BLIZZARD OF 1978 – GARRY ARMSTRONG

There’s a big storm coming. How big? Hard to tell, but definitely a very substantial snow event. This seems to be the time of year when the biggest storms hit this region. About 37 years ago, when a storm began moving into eastern Massachusetts on the afternoon of Feb. 6, 1978, thousands of people were let out of work early to get home before the storm. But traffic was, as usual, heavy and the snow began falling at over an inch per hour. Soon more than 3,000 automobiles and 500 trucks were stranded in rapidly building snowdrifts along Rt. 128 (same as Route 95). Fourteen people died from carbon monoxide poisoning as they huddled in trapped cars.


GARRY ARMSTRONG: 

There are so many incredible scenes that remain clear in my memory from the Blizzard of ’78.

I was smack dab in the middle of it from the beginning as one of the few reporters who could get to the station without a car. I lived just down the street and was able to slog through the snow to the newsroom. I found myself doing myriad live shots across Massachusetts and other parts of New England. I would like to give a special shout out to my colleagues who ran the cameras, the trucks, set our cable and mike lines, kept getting signals when it seemed impossible and worked nonstop under the most dire and difficult conditions. All I had to do was stand in front of the camera or interview people. I recall standing in the middle of the Mass Turnpike, the Southeast Expressway, Rt. 495 and other major arteries doing live shots.

There was no traffic. There were no people. Abandoned vehicles littered the landscape. It was surreal. Sometimes it felt like Rod Serling was calling the shots. The snow accumulation was beyond impressive. I am or was 5 foot 6 inches. I often had to stand on snow “mountains” to be seen. My creative camera crews used the reverse image to dwarf me (no snickering, please) to show the impressive snow piles. No trickery was needed. Mother Nature did it all.

Downtown Boston looked like something out of the cult movie “The World, The Flesh And The Devil”. The end of the world at hand. No motor traffic, very few people: just snow as high and as far as the eye could see.

Ironically, people who were usually indifferent to each other became friendly and caring. Acts of kindness and compassion were commonplace, at least for a few days. Those of us working in front or back of the camera logged long hours, minimal sleep, lots of coffee, lots of pizza and intermittently laughed and grumbled. There are some behind the scenes stories that will stay there for discretion’s sake.

The Blizzard of ’78 will always be among the top stories in my news biz career. It needs no embellishment. The facts and the pictures tell it all.

One more thing. It needs no hype or hysteria.

CHRISTMAS AT THE POPS 2014

Of all the things we do in December, our trip to the Boston Pops for their Christmas concert is my favorite. First of all, what’s not to like?

It’s a great concert, fine orchestra, perfect symphony venue. Boston’s Symphony Hall was built in 1900. It’s a classic, both architecturally and acoustically.

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According to the BSO’s website, Symphony Hall opened on October 15, 1900 with an inaugural gala led by music director Wilhelm Gericke. The architects, McKim, Mead & White of New York, engaged Wallace Clement Sabine, a young assistant professor of physics at Harvard, as their acoustical consultant.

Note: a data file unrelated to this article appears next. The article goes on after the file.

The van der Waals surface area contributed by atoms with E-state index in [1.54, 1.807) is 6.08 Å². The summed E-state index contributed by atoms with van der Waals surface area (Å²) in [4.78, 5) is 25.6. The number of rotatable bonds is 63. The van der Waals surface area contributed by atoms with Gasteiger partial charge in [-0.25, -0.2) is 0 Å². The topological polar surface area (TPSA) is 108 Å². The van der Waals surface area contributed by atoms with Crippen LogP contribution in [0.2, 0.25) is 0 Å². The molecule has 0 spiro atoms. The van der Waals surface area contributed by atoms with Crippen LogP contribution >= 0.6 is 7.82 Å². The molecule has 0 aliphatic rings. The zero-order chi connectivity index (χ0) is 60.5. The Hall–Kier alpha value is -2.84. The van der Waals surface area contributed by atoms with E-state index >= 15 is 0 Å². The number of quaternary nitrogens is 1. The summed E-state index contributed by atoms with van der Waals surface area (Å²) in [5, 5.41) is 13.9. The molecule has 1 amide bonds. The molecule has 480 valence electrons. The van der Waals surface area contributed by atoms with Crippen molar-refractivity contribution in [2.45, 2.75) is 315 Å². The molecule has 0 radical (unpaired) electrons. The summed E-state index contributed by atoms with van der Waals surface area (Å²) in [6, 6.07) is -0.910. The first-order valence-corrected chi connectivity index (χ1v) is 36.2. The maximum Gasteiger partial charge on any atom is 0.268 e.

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Symphony Hall is widely regarded as one of the top concert halls in the world. The walls of the stage slope inward to help focus the sound. The side balconies are shallow so as not to trap any of the sound, and the recesses of the ceiling, along with the statue-filled niches along the three sides, help to distribute the sound throughout the hall.

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The 16 replicas of Greek and Roman statues are related in some way to music, art, or literature.

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They were placed in the niches as part of an appreciation of the frequently quoted words, “Boston, the Athens of America,” written by Bostonian William Tudor in the early 19th century.

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The concert organ at Boston’s Symphony Hall

The Symphony Hall organ — an Aeolian Skinner designed by G. Donald Harrison and installed in 1949 — is one of the finest concert hall organs in the world.

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A couple of interesting points for observant concert-goers: Beethoven is the only composer whose name was inscribed on one of the plaques that trim the stage and balconies; the other plaques were left empty since it was felt that only Beethoven’s popularity would remain unchanged.

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The initials “BMH” for “Boston Music Hall”, as the building was originally to have been called, appear on the stairwell banisters at the Huntington Avenue side, originally planned as the main entrance. The old Boston Music Hall was gutted only after the new building, Symphony Hall, was opened.

Four calling birds ...
Four calling birds … in “The 12 Days of Christmas

This year’s program was a bit different than previous year’s. Instead of the usual reading of “The Night Before Christmas,” there was a reading and music dedicated to the 100th anniversary of the beginning of World War I (November 1914) and the spontaneous “Christmas Truce” of 24 December 1914.